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Editorial CommentOpinion & Analysis

Police can do better

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Every time the government enacts a law, one believes it does so with the interests of citizens and other law-abiding members of society at heart.

It is, we suppose, with such an understanding that the government put in place laws requiring all vehicle owners to have a certificate of fitness (CoF) and procure insurance. In our understanding, it is the desire of the government to ensure that all vehicles plying on the roads of Malawi are certified roadworthy and possess enough protection in case of emergencies.

The same laws make no exemptions regarding who can or who cannot have CoFs or certificates of insurance. The duty of ensuring that vehicle owners comply with such laws rests primarily with the Malawi Police Service (MPS).

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Hence, we find it disturbing that the MPS, whose mandate is to enforce the laws, is the first to break them by putting on the roads vehicles that are un-roadworthy because they have neither insurance nor CoF.

It is rank hypocrisy to have one law for the common people and another for government ministries, departments and agencies such as the police, especially when the same government reminds us at every turn that we are all equal before the law. One wonders, where do the police get the authority to override the law they are obliged to enforce? Who will guard the guards if they are the first to break the laws?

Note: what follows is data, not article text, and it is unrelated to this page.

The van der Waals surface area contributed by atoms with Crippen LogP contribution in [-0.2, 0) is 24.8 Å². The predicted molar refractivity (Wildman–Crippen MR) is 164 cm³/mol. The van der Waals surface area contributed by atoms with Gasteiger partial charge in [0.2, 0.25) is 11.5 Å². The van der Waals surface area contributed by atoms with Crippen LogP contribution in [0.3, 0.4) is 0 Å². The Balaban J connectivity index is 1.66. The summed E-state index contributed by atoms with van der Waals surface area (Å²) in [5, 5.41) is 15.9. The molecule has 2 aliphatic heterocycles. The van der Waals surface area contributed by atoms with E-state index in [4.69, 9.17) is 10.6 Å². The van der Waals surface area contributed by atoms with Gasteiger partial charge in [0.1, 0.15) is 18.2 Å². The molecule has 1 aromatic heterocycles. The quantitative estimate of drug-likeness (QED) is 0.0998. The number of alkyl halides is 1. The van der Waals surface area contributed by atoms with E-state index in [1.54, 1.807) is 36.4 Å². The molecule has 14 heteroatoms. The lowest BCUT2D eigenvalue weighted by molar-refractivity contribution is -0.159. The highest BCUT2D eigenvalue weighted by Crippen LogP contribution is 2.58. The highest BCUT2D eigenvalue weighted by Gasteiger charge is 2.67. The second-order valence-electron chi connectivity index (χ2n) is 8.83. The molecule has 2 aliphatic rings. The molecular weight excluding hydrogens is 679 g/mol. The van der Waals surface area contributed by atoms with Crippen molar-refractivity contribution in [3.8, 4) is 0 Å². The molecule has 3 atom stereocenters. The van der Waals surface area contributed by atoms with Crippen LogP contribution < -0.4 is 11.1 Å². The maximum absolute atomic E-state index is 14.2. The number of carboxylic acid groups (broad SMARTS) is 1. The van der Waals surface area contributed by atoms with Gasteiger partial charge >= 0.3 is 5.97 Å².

The vehicles they are carelessly exposing to harm’s way belong to the people of Malawi and the least we would expect the police is to treat them as such. It is our property even if the procurement itself is mired in controversy.

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Many a motorists pay through the nose to have insurance and CoF because they are acutely aware of the folly of noncompliance, which ranges from fines to having to pay huge costs in case of damage to third party property.

What happens when the police damage other people’s properly? It is a cavalier attitude that must be stopped. The police can do better than what they have already done. There is no use for the police to buy a hundred vehicles when it doesn’t have the wherewithal of keeping them on the road and lawfully too.

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